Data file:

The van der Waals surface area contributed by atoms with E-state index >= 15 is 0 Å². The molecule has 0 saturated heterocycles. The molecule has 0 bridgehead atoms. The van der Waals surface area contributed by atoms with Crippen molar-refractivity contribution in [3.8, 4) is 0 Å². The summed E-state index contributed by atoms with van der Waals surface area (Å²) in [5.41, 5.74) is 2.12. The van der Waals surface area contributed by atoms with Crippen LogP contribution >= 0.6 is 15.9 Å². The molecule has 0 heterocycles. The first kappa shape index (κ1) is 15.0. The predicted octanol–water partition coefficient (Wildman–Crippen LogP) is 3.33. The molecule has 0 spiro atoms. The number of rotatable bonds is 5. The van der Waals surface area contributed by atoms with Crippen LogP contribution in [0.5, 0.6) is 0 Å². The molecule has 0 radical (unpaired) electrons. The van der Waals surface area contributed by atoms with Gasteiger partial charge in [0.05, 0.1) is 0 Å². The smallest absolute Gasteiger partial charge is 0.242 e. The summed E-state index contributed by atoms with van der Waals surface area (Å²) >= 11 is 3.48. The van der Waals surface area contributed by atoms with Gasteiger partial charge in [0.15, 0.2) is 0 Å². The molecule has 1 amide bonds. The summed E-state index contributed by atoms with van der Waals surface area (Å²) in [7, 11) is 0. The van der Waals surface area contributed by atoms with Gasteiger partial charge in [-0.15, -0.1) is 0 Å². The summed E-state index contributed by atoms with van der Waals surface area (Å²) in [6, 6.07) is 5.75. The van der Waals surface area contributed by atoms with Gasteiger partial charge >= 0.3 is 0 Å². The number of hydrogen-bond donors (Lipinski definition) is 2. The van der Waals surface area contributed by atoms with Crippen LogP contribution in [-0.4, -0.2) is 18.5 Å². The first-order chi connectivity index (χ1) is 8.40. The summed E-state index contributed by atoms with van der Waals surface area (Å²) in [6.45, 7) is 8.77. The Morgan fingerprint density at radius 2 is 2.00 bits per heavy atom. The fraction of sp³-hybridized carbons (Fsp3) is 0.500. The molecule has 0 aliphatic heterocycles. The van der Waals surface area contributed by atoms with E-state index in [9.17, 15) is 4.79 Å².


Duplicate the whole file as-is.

The van der Waals surface area contributed by atoms with E-state index >= 15 is 0 Å². The molecule has 0 saturated heterocycles. The molecule has 0 bridgehead atoms. The van der Waals surface area contributed by atoms with Crippen molar-refractivity contribution in [3.8, 4) is 0 Å². The summed E-state index contributed by atoms with van der Waals surface area (Å²) in [5.41, 5.74) is 2.12. The van der Waals surface area contributed by atoms with Crippen LogP contribution >= 0.6 is 15.9 Å². The molecule has 0 heterocycles. The first kappa shape index (κ1) is 15.0. The predicted octanol–water partition coefficient (Wildman–Crippen LogP) is 3.33. The molecule has 0 spiro atoms. The number of rotatable bonds is 5. The van der Waals surface area contributed by atoms with Crippen LogP contribution in [0.5, 0.6) is 0 Å². The molecule has 0 radical (unpaired) electrons. The van der Waals surface area contributed by atoms with Gasteiger partial charge in [0.05, 0.1) is 0 Å². The smallest absolute Gasteiger partial charge is 0.242 e. The summed E-state index contributed by atoms with van der Waals surface area (Å²) >= 11 is 3.48. The van der Waals surface area contributed by atoms with Gasteiger partial charge in [0.15, 0.2) is 0 Å². The molecule has 1 amide bonds. The summed E-state index contributed by atoms with van der Waals surface area (Å²) in [7, 11) is 0. The van der Waals surface area contributed by atoms with Gasteiger partial charge in [-0.15, -0.1) is 0 Å². The summed E-state index contributed by atoms with van der Waals surface area (Å²) in [6, 6.07) is 5.75. The van der Waals surface area contributed by atoms with Gasteiger partial charge >= 0.3 is 0 Å². The number of hydrogen-bond donors (Lipinski definition) is 2. The van der Waals surface area contributed by atoms with Crippen LogP contribution in [-0.4, -0.2) is 18.5 Å². The first-order chi connectivity index (χ1) is 8.40. The summed E-state index contributed by atoms with van der Waals surface area (Å²) in [6.45, 7) is 8.77. The Morgan fingerprint density at radius 2 is 2.00 bits per heavy atom. The fraction of sp³-hybridized carbons (Fsp3) is 0.500. The molecule has 0 aliphatic heterocycles. The van der Waals surface area contributed by atoms with E-state index in [9.17, 15) is 4.79 Å².